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Saturday, April 01, 2006

Click Fraud - Its What You Don't Know That Hurts You

Well I read yet another article in Blomberg where Eric Schmidt says everything is rosey for Google and that click fraud "is not a threat to the company's success". Well...what about your advertiser's success? How can click fraud ever be a threat to Google's success when their accounting for an advertiser's money is generalized and incomplete?

It's what advertisers don't know that hurts them.

  • Google doesn't provide any particular information about WHO clicks on a advertiser's ads, despite having all of this data available.

  • Google doesn't report on how much click fraud or how many "low-quality clicks" an advertiser's campaign receives.

  • Google doesn't provide any information as to the amount of money Google "saved them" by detecting fraudulent or "low-quality" clicks.

  • Google doesn't provide any particulars on how prevalent click fraud is in a advertiser's vertical, despite having a very large sample rate of what they deem is click fraud or "low quality clicks."

  • Google doesn't provide any information as to what they are doing to protect advertiser's online investments.

If Google's motto is "do no evil" then what does it mean when advertisers, who are the life blood of the company, are questioning Google's motives and morals?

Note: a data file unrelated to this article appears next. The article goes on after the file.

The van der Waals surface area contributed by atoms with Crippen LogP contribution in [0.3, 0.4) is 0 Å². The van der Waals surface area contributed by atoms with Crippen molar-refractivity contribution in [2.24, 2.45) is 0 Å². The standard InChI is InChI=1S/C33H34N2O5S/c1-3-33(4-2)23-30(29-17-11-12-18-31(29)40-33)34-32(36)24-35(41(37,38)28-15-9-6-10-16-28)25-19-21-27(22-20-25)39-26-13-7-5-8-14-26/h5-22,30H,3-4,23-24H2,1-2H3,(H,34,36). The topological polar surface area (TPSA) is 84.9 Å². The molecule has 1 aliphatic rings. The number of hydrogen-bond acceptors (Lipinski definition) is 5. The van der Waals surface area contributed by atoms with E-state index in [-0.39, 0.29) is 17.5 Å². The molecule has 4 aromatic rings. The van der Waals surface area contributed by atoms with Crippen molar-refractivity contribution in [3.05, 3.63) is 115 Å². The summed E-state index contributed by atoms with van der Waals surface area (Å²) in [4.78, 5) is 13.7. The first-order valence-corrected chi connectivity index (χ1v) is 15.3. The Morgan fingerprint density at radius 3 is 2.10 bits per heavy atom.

What can Google and other search engines / pay per click networks do?

1. Convert your critics. Saul of Tarsus harshly persecuted the Jews until converted by a vision of Christ.

While Google is defintely no resemblance of Christ nor I of Saul, I would be more than happy to sign an NDA and have Google show me what they are doing to protect advertisers and approach it with an open mind. If they are doing everything within their power than I would be ready to publicly support their continued efforts.

2. Educate & communicate with advertisers:
  • What is Google doing to protect an advertiser's online investments?
  • How prevelant is click fraud or "low-quality clicks" on an advertiser's campaign?
  • How much money has Google not charge them for?
  • What can advertiser's do help protect themseleves?
3. Get the monkey off their back. Get an independant 3rd party to mack the call as to what activty advertiser's should and should not be charged for based on established guidelines.


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